Why is Fedora not a Free GNU/Linux distributions?

Alexandre Oliva aoliva at redhat.com
Thu Jul 17 01:07:00 UTC 2008

On Jul 16, 2008, John Burton <j.c.burton at gats-inc.com> wrote:

> Some, not all, are provide by FSF. What specifically causes "linux" to
> be considered "GNU/Linux" ?

I sense a faulty assumption in the question, so let me expand the
terms you put in quotes.

  What specifically causes "the combination of the GNU operating
  system, minus its kernel, with the Linux kernel" to be considered
  "GNU Operating System + Linux kernel"?

Now, does it even make sense to ask this question? :-)

> I use alot of GNU utilities & libraries on Solaris & AIX systems,
> does that make them GNU/Solaris or GNU/AIX systems?

It doesn't matter much what you install on top of an operating system;
the operating system (presumably) is still there.  It's not because
you install Cygwin on MS-Windows that it's not MS-Windows any more.

That said, if you rely so much on GNU tools in whatever operating
system you use, to the point that there's more GNU in it than any
other individual component, then I guess you could say you've turned
it into a GNU/whatever system.  But most systems don't like much when
you *replace* its native parts with other parts.  In general, systems
designed to use those parts stand a better chance of tolerating the

> I even use the GNU compiler suite on these systems, does
> *that* make them GNU/AIX or GNU/Solaris?

Certainly not.  Some would even say that the compiler is not part of
an operating system.

> Is it the fact that the kernel is compiled by GCC that makes it
> GNU/Linux ?

Nope.  The kernel is not GNU/Linux.  The kernel is Linux and remains
Linux.  What compiles it is irrelevant.

> What is the distinction that makes people claim "GNU/Linux" and not
> GNU/AIX or GNU/Solaris.  How about BSD?

That AIX, Solaris and BSD are complete Unix[-like] operating systems,
whereas Linux, per the word of its own initial author, is a kernel,
designed to work with GNU.

GNU aims at being a complete Unix-like operating system, but the need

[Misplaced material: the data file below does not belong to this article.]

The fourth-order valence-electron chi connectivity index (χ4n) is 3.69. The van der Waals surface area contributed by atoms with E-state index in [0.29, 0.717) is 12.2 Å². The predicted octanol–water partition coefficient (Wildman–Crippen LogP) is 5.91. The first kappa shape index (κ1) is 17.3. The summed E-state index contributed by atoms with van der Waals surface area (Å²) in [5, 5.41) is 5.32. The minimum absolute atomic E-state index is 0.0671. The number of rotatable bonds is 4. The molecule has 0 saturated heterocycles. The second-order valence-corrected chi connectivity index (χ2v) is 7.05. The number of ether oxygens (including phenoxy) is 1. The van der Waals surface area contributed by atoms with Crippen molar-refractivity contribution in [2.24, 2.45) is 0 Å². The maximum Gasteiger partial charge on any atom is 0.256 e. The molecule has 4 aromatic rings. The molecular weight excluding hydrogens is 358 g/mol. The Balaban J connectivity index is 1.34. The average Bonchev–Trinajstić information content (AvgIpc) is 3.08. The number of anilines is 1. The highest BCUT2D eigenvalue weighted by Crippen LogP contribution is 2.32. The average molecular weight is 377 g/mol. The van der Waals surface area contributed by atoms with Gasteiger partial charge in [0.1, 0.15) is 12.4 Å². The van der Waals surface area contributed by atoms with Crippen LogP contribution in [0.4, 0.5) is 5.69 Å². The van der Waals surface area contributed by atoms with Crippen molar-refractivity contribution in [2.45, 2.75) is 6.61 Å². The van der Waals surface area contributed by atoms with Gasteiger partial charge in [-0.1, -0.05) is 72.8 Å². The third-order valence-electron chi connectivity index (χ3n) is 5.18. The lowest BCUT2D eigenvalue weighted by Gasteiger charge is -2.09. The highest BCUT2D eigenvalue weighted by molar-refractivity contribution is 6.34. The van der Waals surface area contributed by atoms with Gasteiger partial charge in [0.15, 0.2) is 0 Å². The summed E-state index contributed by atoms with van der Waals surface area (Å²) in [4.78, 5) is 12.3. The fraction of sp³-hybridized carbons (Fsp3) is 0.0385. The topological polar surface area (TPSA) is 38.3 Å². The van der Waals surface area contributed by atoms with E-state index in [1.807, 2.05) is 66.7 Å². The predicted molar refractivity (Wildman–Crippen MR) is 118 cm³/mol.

for its own kernel to achieve this was diminished by the existence of
another Free kernel that works with it: Linux.  Thus you can say that
GNU+Linux makes for a Unix-like operating system, but you can't say
that Linux makes for a Unix-like operating system, because it takes
more than a kernel.

> wasn't BSD UNIX for big iron around before FSF got it's start?
> Didn't BSD have a fairly complete system *before*
> GNU tools started being widespread?

Yup.  But IIRC back then BSD was still largely encumbered by AT&T UNIX
code.  Otherwise GNU might have never been started as such: BSD could
have been the Free operating system of choice.

> What is the distinction that makes people claim "GNU/BSD"?

Most often I've seen people say GNU/k*BSD, i.e., the GNU operating
system running on top of a BSD kernel, rather than its own (the Hurd).

GNU/BSD would probably be a different kind of animal, with far more
BSD userland to the point that it makes sense to keep both GNU and BSD
(rather than GNU and kBSD) in the name of the combination that makes
for an operating system.

Alexandre Oliva         http://www.lsd.ic.unicamp.br/~oliva/
Free Software Evangelist  oliva@{lsd.ic.unicamp.br, gnu.org}
FSFLA Board Member       ¡Sé Libre! => http://www.fsfla.org/
Red Hat Compiler Engineer   aoliva@{redhat.com, gcc.gnu.org}

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